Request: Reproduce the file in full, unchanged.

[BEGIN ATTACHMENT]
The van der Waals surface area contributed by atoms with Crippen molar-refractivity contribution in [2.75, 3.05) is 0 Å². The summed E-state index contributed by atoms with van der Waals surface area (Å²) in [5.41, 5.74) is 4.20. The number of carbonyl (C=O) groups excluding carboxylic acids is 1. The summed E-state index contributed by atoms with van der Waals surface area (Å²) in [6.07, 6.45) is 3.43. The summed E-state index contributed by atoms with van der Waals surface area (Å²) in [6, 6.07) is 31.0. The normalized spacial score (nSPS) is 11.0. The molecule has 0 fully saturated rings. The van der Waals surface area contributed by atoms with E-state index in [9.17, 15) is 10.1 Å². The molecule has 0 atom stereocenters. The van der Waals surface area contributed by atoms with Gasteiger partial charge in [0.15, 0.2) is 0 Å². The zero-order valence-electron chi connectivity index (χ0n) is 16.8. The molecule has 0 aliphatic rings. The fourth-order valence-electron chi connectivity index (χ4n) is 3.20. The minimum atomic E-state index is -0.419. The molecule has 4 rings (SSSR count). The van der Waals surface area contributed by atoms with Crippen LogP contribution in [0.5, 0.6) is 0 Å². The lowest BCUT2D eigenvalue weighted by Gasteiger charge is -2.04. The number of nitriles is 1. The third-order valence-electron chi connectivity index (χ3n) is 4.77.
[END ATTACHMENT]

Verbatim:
The van der Waals surface area contributed by atoms with Crippen molar-refractivity contribution in [2.75, 3.05) is 0 Å². The summed E-state index contributed by atoms with van der Waals surface area (Å²) in [5.41, 5.74) is 4.20. The number of carbonyl (C=O) groups excluding carboxylic acids is 1. The summed E-state index contributed by atoms with van der Waals surface area (Å²) in [6.07, 6.45) is 3.43. The summed E-state index contributed by atoms with van der Waals surface area (Å²) in [6, 6.07) is 31.0. The normalized spacial score (nSPS) is 11.0. The molecule has 0 fully saturated rings. The van der Waals surface area contributed by atoms with E-state index in [9.17, 15) is 10.1 Å². The molecule has 0 atom stereocenters. The van der Waals surface area contributed by atoms with Gasteiger partial charge in [0.15, 0.2) is 0 Å². The zero-order valence-electron chi connectivity index (χ0n) is 16.8. The molecule has 0 aliphatic rings. The fourth-order valence-electron chi connectivity index (χ4n) is 3.20. The minimum atomic E-state index is -0.419. The molecule has 4 rings (SSSR count). The van der Waals surface area contributed by atoms with Crippen LogP contribution in [0.5, 0.6) is 0 Å². The lowest BCUT2D eigenvalue weighted by Gasteiger charge is -2.04. The number of nitriles is 1. The third-order valence-electron chi connectivity index (χ3n) is 4.77.